Circuits for current sources exist as prior art in numerous variants, they are also utilized in form of current mirrors: the most suitable and well known basic forms in the art are designated as Widlar and Wilson current sources, whereby said basic Widlar current source made up of two transistors shall be used in case of our preferred embodiment of the invention taken here as showcase and described later on in greater detail. More advanced circuits are realized as Cascode current sources or Temperature-Stabilized current sources directly derived from these basic forms; as more advanced current mirrors may be mentioned Cascode current mirrors and Buffered current mirrors, also High Swing, Stacked, Beta Helper added and Super Wilson subtypes, all these exhibiting much more complex structures, but also always showing the same underlying circuit basics so that the principles of the invention as explained later on can easily be applied to all these circuits. These same or slightly modified circuits are also used for current Sink purposes or for current source as Load applications, especially in form of Complementary current source Loads; even more advanced as current source or current sink Load Inverters, which are often used in memory driver circuits, especially for modern nonvolatile memory technologies such as Magnetoresitive (MRAM) and Ferroelectric (FRAM) Random Access Memory (RAM) technologies. Important also to bear in mind: all these current source, sink or load circuits mentioned above can be implemented either as Bipolar Junction Transistor (BJT) or as Metal-Oxide Semiconductor Transistor (MOST) devices. In both technologies the discrete parameters of the current sources are defined by the structural dimensions of the transistors involved, mainly the dimensions of the emitter or gate areas, which are thus crucial for the dimensioning of the circuits.
Modern industrial applications making use of such types of Current Source/Mirror/Sink/Load circuits can be found in many fields; one important example is e.g. within an electrical tomography system, whereby accuracy and stability of these circuits as crucial components in these systems are playing an important role because of its direct influence on the exactitude of the results for medical diagnostics.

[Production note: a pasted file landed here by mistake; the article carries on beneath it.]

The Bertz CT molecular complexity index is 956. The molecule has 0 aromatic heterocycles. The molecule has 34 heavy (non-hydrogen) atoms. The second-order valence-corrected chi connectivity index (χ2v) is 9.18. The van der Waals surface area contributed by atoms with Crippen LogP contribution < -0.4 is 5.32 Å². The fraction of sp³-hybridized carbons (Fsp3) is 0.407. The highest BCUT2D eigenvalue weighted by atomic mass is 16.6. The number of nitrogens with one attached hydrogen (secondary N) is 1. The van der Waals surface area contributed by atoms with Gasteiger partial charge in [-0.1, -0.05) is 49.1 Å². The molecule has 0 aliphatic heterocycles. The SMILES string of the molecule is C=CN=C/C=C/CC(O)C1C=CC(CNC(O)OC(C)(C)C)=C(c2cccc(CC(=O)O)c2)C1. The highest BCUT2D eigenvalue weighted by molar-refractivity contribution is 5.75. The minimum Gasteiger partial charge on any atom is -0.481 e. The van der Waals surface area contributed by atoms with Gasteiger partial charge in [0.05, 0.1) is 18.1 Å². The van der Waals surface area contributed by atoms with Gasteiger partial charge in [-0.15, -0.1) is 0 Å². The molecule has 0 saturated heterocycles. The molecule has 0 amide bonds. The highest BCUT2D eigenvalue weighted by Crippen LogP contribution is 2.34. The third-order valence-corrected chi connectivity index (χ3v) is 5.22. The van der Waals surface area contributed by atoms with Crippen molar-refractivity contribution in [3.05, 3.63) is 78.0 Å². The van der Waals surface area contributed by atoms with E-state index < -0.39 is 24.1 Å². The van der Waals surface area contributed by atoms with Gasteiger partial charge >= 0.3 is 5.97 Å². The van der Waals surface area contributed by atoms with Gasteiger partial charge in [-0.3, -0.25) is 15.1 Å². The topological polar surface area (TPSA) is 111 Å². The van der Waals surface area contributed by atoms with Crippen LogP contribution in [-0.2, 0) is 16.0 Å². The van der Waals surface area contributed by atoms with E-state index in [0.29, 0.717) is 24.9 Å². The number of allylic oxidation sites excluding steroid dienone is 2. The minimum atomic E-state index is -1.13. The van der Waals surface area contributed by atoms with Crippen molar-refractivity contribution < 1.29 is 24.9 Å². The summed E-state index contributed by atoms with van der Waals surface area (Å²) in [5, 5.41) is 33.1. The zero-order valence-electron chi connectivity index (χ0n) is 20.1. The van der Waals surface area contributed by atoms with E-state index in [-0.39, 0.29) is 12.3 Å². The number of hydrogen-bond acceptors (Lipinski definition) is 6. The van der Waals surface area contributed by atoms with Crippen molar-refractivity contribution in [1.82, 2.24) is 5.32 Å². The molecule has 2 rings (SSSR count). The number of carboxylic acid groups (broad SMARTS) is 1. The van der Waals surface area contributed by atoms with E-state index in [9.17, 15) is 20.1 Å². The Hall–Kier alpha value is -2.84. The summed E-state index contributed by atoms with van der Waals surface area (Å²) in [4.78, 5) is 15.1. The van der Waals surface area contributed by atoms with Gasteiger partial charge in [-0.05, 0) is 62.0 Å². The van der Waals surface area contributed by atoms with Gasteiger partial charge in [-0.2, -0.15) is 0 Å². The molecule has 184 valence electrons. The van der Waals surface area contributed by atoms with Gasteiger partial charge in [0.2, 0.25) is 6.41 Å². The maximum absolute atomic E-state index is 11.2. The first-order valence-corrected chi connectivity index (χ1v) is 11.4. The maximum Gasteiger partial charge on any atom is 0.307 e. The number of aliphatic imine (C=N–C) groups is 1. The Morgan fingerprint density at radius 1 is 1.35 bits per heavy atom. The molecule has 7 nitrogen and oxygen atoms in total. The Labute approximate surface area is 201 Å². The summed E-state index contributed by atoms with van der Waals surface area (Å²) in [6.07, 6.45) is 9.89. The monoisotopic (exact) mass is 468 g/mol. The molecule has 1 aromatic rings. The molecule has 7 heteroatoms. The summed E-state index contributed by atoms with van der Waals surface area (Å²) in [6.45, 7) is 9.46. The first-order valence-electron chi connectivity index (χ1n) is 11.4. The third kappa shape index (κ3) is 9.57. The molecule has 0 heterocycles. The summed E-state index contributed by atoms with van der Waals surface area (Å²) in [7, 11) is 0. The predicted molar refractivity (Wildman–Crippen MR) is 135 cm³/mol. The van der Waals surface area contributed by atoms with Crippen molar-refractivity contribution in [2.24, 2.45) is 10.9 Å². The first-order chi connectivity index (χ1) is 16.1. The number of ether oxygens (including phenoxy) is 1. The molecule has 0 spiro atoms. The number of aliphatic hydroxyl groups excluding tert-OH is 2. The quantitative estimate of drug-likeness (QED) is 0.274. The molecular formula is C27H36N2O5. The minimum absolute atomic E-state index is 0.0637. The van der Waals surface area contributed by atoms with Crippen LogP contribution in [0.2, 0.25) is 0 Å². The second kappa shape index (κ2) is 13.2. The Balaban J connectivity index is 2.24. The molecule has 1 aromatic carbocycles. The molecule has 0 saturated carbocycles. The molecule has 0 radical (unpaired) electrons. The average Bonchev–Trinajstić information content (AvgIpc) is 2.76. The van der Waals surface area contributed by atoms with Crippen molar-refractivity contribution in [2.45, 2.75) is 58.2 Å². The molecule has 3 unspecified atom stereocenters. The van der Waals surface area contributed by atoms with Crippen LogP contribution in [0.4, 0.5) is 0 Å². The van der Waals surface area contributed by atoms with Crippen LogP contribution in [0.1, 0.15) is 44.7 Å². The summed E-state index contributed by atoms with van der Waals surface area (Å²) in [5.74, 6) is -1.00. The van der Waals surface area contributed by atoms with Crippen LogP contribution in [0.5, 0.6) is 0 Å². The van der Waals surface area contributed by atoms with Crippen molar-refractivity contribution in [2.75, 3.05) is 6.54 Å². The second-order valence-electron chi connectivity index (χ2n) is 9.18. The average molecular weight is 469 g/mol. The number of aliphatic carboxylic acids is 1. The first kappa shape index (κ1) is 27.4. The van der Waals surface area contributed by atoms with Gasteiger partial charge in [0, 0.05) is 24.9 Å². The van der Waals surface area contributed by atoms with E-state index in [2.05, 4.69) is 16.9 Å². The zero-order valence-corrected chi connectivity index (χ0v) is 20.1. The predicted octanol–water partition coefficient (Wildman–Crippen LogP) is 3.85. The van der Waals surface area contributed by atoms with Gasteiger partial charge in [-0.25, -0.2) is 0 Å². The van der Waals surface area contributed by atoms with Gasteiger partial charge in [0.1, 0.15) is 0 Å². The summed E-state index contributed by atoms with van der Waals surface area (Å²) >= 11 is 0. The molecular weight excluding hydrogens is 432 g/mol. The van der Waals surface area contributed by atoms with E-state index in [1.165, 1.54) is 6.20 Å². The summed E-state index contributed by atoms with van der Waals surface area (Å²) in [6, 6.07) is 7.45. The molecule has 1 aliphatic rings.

A variety of solutions is found in the prior art for controlling structural device features in an attempt to simultaneously reach the two competing goals namely manufacturing accuracy for matching multiple devices and cost effectiveness in production. Nevertheless, additional improvements in both fields are desired and continued improvements in these areas are needed. It is therefore a challenge for the designer of such circuits to achieve an even more flexible solution which is also furnishing a higher accuracy. There are various patents referring to such solutions.
U.S. Pat. No. 4,766,366 to Davis presents a trimmable current source for use with low voltage circuitry which includes a plurality of trimming networks. A voltage-divider circuit is connected to the trimming networks. Each of the trimming networks includes a resistor in an isolated epitaxial region series connected to a zener diode. A programming signal, having a voltage level which would normally damage the low voltage circuitry can be applied to the junction of the resistor and zener diode, and to the isolated epitaxial region containing the resistor of the trimming network to be programmed without damage to the low voltage circuitry.
U.S. Pat. No. 4,967,140 to Groeneveld et al. discloses a current source arrangement in which N configurations of N+1 transistor configurations (TC_1 to TC_N+1) comprising control transistors (T_1 to T_N+1) and control inputs (CI_1 to CI_N+1) are connected to N outputs (1, 2, . . . N) by means of a switching network in accordance with a cyclic pattern N. The remaining configuration is connected to a correction circuit which includes a reference-current-source for adjusting the control voltage of the control transistor via the control input of the relevant transistor configuration, in such a way that the output current of the relevant configuration becomes equal to that of the reference-current-source.